Remember Dr. John E. Mack at the Oakland Asian Cultural Center.

Dr. John E. Mack began his career with a remarkable bang, graduating Phi Beta Kappa from Oberlin and receiving a medical degree from Harvard. His exploration of how people's perceptions of the larger world affect their human relationships led him, in 1977, to write a Pulitzer Prize-winning biography of T.E. Lawrence. But around 1990, his fascination with "worldview" began to lead him down a road less traveled: researching alien encounters. He insisted these encounters were more spiritual than physical, and compiled his work in the best-selling book Abduction. Not surprisingly, Harvard Medical School organized a faculty committee to review Dr. Mack's studies, but after a fifteen-month investigation, it chose to take no action.

Dr. Mack's disgust with the West's materialist ways led him to many progressive causes. In 1991, he wrote in New York Newsday: "[T.E.] Lawrence spoke of America's 'Christian idealism,' our ability to espouse the highest of moral principles ... while at the same time to massacre and sequester our native Indian population. ... With the sanctimoniousness that Lawrence identified as characteristically American, we repeatedly declare our intention to avoid targeting civilians and to minimize the loss of civilian life in Iraq. Yet the bombing has been so overwhelming that the loss of human life is verging on massacre."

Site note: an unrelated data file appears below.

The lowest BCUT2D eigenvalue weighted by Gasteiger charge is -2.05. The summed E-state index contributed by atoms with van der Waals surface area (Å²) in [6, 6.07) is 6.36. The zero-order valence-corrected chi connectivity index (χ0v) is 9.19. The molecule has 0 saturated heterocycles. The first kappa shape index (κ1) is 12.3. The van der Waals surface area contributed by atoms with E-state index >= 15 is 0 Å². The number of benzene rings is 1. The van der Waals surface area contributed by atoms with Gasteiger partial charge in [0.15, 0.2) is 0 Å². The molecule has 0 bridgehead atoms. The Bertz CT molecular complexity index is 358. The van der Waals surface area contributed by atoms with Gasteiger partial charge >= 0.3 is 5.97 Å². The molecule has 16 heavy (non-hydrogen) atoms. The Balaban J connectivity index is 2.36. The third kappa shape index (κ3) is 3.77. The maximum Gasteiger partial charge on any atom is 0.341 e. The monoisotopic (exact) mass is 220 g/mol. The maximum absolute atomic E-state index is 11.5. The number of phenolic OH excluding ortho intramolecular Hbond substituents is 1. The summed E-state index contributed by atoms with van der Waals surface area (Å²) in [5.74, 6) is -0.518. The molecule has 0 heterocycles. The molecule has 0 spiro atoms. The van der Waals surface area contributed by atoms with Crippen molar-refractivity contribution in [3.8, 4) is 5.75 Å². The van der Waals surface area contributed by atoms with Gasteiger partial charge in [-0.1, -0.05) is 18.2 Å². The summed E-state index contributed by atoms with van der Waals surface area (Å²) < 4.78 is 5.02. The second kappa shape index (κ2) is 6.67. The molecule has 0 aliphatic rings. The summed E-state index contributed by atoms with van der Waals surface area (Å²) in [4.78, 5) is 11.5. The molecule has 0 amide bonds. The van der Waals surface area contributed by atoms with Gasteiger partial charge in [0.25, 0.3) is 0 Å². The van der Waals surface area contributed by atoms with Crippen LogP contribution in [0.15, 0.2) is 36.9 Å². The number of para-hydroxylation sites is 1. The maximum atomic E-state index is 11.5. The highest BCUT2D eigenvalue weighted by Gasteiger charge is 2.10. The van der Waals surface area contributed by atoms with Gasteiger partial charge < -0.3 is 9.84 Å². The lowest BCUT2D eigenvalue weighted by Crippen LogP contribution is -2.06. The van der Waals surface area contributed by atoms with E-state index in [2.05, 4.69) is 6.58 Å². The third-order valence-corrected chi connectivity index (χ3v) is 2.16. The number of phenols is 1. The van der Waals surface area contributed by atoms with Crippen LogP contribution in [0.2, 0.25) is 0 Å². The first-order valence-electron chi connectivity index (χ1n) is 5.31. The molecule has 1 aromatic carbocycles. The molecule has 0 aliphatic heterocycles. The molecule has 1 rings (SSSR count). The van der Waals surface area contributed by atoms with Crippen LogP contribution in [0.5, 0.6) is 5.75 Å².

Mid-September of 2004 found Dr. Mack in New Hampshire campaigning door to door for John Kerry in depressed urban neighborhoods. A week later, while attending the T.E. Lawrence Symposium in Oxford, England, as a speaker, he was struck by a drunk driver, and died shortly thereafter. He was 74.

This Sunday at 2 p.m., there will be a San Francisco Bay Area Remembrance for Dr. John E. Mack at the Oakland Asian Cultural Center, 388 9th St. Attendees can hear speakers such as Joe Firmage, Stanislav Grof, Father James O'Dea, and many others, with live music and more. A short film with clips from various films -- including Emmy winner Laurel Chiten's documentary on Dr. Mack, Touched -- will be shown at the start of the event. A $10 donation is suggested. Reserve your space at


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